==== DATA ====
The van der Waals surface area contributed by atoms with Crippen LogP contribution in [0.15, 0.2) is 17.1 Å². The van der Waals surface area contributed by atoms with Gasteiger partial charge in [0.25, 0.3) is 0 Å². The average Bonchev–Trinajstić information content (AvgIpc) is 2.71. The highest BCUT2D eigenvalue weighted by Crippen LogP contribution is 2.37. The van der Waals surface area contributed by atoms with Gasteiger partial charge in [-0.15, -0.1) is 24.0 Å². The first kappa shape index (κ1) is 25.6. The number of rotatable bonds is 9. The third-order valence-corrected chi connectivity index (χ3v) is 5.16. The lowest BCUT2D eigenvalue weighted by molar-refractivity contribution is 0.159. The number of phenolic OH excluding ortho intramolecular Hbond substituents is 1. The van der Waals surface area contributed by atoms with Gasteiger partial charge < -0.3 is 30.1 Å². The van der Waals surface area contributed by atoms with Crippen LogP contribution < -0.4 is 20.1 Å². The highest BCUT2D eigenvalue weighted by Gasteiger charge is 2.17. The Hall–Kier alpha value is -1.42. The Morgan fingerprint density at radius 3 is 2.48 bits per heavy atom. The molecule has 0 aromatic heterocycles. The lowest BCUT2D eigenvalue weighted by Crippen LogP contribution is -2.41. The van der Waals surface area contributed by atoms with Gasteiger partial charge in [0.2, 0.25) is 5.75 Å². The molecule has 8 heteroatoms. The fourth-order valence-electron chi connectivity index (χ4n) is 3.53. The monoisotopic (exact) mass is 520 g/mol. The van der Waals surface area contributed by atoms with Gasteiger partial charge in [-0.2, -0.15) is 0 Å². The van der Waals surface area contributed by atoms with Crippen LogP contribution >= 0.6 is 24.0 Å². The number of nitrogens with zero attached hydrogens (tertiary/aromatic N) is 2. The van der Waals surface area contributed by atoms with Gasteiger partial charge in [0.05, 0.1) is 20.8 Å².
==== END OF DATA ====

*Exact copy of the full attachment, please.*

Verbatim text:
The van der Waals surface area contributed by atoms with Crippen LogP contribution in [0.15, 0.2) is 17.1 Å². The van der Waals surface area contributed by atoms with Gasteiger partial charge in [0.25, 0.3) is 0 Å². The average Bonchev–Trinajstić information content (AvgIpc) is 2.71. The highest BCUT2D eigenvalue weighted by Crippen LogP contribution is 2.37. The van der Waals surface area contributed by atoms with Gasteiger partial charge in [-0.15, -0.1) is 24.0 Å². The first kappa shape index (κ1) is 25.6. The number of rotatable bonds is 9. The third-order valence-corrected chi connectivity index (χ3v) is 5.16. The lowest BCUT2D eigenvalue weighted by molar-refractivity contribution is 0.159. The number of phenolic OH excluding ortho intramolecular Hbond substituents is 1. The van der Waals surface area contributed by atoms with Gasteiger partial charge < -0.3 is 30.1 Å². The van der Waals surface area contributed by atoms with Crippen LogP contribution < -0.4 is 20.1 Å². The highest BCUT2D eigenvalue weighted by Gasteiger charge is 2.17. The Hall–Kier alpha value is -1.42. The Morgan fingerprint density at radius 3 is 2.48 bits per heavy atom. The molecule has 0 aromatic heterocycles. The lowest BCUT2D eigenvalue weighted by Crippen LogP contribution is -2.41. The van der Waals surface area contributed by atoms with Gasteiger partial charge in [0.2, 0.25) is 5.75 Å². The molecule has 8 heteroatoms. The fourth-order valence-electron chi connectivity index (χ4n) is 3.53. The monoisotopic (exact) mass is 520 g/mol. The van der Waals surface area contributed by atoms with Gasteiger partial charge in [-0.2, -0.15) is 0 Å². The van der Waals surface area contributed by atoms with Crippen LogP contribution >= 0.6 is 24.0 Å². The number of nitrogens with zero attached hydrogens (tertiary/aromatic N) is 2. The van der Waals surface area contributed by atoms with Gasteiger partial charge in [0.05, 0.1) is 20.8 Å².